As it was a large unit and fan performance was critical, we used Computational Fluid Dynamics (CFD) modeling to determine the optimum geometries for both the aero-insert and the broadband noise control cartridges to maintain system efficiency.

In many cases, removing the fan hum also eliminates the environmental tonal noise penalty that is applied to this type of subjectively annoying "character". In the UK this penalty can be up to 6dB(A) i.e. a measured 50dB(A) with a tone is assessed as equivalent to noise at 56dB(A) with no tone. Hence removing a low-frequency tone that does not affect the measured dB(A) can provide an effective 6dB(A) reduction in the assessed level against a noise specification.

Fume extract and scrubber fan noise reduction: the process

Following this simple procedure ensures the optimum noise control package is used on any of this type of system.

  1. Problem analysis: use a free smartphone frequency analysis app to measure any tones - or email short smartphone video recordings to us for analysis (free service)
  2. Source diagnosis: match tones to fan characteristics as detailed above
  3. Source control: select the optimum noise control measures for the problem source(s)
  4. Check performance: analyse noise levels and frequency content again

Unless this process is followed, then the selection of the noise control measures for these extract systems has been based on guesswork - which can be extremely costly.

We can provide the whole of this process as a turnkey service, usually without a site visit via remote control of noise. Our initial analysis and diagnosis are usually free, providing you with the results and a detailed evaluation of the costed noise control options using current best practice. This can be followed by detailed recommendations for implementation by local contractors.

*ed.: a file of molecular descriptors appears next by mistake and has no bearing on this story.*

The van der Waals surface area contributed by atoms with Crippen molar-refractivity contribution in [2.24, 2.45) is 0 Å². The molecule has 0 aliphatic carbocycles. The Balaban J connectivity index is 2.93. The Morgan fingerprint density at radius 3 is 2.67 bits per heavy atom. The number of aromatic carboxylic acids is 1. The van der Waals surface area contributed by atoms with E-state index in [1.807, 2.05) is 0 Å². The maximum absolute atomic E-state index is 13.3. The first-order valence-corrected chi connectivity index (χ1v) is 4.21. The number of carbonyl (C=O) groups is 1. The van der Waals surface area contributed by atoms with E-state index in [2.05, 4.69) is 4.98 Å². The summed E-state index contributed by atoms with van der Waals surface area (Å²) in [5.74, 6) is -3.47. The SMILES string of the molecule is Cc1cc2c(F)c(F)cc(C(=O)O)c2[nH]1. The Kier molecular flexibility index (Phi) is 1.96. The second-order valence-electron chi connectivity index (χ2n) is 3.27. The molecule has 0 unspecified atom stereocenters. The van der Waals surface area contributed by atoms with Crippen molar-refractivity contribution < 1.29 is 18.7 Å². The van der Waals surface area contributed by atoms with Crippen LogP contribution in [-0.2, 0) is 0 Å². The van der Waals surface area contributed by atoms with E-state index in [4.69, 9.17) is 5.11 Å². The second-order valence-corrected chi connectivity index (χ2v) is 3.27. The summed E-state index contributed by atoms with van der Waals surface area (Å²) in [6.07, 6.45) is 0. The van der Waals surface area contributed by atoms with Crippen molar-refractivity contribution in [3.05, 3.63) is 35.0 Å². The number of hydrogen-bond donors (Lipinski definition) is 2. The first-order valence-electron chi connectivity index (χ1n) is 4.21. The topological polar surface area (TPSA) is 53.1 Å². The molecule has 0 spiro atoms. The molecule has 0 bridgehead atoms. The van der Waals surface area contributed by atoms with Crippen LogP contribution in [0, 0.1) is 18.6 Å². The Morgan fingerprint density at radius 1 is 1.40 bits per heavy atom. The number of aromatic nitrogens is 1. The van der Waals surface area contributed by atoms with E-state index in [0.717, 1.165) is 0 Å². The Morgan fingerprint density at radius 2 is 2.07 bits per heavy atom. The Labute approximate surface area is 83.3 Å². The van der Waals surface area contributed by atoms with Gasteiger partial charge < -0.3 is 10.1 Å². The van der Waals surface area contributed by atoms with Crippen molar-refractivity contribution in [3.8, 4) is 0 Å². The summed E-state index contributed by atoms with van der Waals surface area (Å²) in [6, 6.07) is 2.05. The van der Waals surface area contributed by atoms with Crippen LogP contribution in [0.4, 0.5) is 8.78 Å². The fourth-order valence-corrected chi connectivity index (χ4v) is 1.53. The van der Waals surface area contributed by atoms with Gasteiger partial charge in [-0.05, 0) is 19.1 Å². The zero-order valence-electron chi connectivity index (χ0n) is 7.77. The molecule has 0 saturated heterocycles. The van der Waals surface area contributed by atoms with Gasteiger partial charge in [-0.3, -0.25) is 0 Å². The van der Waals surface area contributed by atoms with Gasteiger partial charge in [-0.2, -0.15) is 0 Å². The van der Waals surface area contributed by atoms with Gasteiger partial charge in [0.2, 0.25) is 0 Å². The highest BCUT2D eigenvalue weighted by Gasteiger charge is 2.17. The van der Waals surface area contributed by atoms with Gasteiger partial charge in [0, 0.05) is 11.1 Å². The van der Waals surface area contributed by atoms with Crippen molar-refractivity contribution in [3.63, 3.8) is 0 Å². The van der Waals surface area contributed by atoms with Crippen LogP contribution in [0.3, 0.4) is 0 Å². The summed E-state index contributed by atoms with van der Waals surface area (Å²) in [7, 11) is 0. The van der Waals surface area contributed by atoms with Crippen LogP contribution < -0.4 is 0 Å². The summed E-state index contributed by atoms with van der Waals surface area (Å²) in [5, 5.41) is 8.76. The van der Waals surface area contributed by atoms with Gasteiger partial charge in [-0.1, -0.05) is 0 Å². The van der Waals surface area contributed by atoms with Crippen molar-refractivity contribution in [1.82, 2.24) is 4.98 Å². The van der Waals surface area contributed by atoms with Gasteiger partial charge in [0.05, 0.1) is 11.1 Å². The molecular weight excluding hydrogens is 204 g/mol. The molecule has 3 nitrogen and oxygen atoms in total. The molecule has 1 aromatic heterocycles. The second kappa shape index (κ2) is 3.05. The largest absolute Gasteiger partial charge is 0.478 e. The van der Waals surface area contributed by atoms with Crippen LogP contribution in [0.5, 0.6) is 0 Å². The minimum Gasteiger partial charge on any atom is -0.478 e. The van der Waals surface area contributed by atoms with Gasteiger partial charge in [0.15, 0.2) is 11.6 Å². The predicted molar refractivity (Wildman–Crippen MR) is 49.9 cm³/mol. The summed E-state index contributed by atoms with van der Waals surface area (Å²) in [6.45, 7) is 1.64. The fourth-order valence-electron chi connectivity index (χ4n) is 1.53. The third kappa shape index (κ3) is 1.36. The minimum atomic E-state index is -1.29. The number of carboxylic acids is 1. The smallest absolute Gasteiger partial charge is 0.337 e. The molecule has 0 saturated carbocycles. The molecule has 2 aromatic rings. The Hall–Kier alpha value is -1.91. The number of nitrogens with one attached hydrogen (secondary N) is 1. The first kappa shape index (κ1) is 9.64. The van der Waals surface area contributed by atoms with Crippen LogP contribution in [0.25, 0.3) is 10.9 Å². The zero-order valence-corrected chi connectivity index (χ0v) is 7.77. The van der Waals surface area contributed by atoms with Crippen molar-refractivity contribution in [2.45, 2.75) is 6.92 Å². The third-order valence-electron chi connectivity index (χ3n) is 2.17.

scrubber fan noise complaints

Scrubber fan diagnostic noise analysis example

Extensive complaints had been received due to the environmental noise from these 4 ostensibly identical scrubber fans that are run at night. The project noise consultant took photographs and emailed us smartphone recordings at locations close to the fans and off-site (item 1 above).

Analysis of these recordings allowed us to determine the precise cause of the complaints (item 2 above). The main problem was found to be a pair of tones at 214Hz (from scrubber fans 1, 2 and4) and at 226Hz (scrubber 3). As these tones are at the fan blade pass frequency, scrubber 3 was running faster than the others.

Aerodynamic fan noise control offered a simple solution where the components could be manufactured from the same material as the impellers to avoid corrosion.

Scrubber fan noise attenuation analysis

Moreover, the frequency analysis also indicated that scrubber fan 3 had severely damaged bearings and that those on scrubber 4 should also be checked. These conclusions (from smartphone recordings) demonstrate the usefulness of detailed narrow-band frequency analysis.